Under a $331 million program long dreamed of by oceanographers and being financed by the National Science Foundation, Professor Delaney and a team of scientists from several other institutions are leading the new Ocean Observatories Initiative, a multifaceted effort to study the ocean — in the ocean — through a combination of Internet-linked cables, buoys atop submerged data collection devices, robots and high-definition cameras. The first equipment is expected to be in place by 2009.We know less about what goes on in the deep ocean then we do about Mars. As long as this is the case, I think we should fund underwater research at the same level we do NASA. This is a great step in that direction.
Researchers will be able, for example, to assemble a year’s worth of daily data on deep ocean temperatures in the Atlantic or track changes in currents as a hurricane nears the Gulf of Mexico. And schoolchildren accustomed to dated graphics and grainy shark videos will only have to boot up to dive deep in high definition. “It’ll all go on the Internet and in as real time as possible,” said Alexandra Isern, the program director for ocean technology at the National Science Foundation. “This is really going to transform not only the way scientists do science but also the way the public can be involved.”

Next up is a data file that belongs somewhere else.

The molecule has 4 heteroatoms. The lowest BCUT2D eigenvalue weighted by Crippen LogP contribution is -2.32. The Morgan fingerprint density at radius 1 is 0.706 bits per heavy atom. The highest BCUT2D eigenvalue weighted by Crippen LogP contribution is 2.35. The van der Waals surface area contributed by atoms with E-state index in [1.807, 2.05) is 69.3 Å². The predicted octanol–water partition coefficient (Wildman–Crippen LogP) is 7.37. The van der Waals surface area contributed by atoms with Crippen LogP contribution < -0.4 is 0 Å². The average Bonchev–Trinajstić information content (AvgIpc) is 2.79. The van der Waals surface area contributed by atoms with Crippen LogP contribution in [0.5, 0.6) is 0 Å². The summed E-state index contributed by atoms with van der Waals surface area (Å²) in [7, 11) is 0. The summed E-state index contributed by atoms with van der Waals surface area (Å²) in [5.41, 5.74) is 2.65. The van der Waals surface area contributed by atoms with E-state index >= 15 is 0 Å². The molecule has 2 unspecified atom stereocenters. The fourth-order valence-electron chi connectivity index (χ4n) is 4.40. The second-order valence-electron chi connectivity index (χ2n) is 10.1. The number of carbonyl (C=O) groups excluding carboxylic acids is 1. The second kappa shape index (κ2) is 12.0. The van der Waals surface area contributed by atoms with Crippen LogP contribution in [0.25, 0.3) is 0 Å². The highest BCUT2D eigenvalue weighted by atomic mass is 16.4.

In the Northwest, about $130 million of the initiative’s cost is being dedicated to build a regional observatory, a series of underwater cables that will crisscross the tectonic plate named for the explorer Juan de Fuca. Rather than provide an information superhighway that bypasses the ocean, this new network is being put in place to take its pulse. Professor Delaney, whose specialty is underwater volcanoes that form at the seams between tectonic plates and the surprising life those seams support, is among those who have been pursuing the cable network for more than a decade, overcoming hurdles of money, technology and skepticism.
I like the idea of replacing humans in the field with robots and fiber optic cables. I am also excited about the prospect of an HD hydrothermal vent TV channel (as that may be where life on Earth originated and there might be more biomass there than on the rest of the Earth combined). If CSPAN gets two channels, this deserves at least one.
via NY Times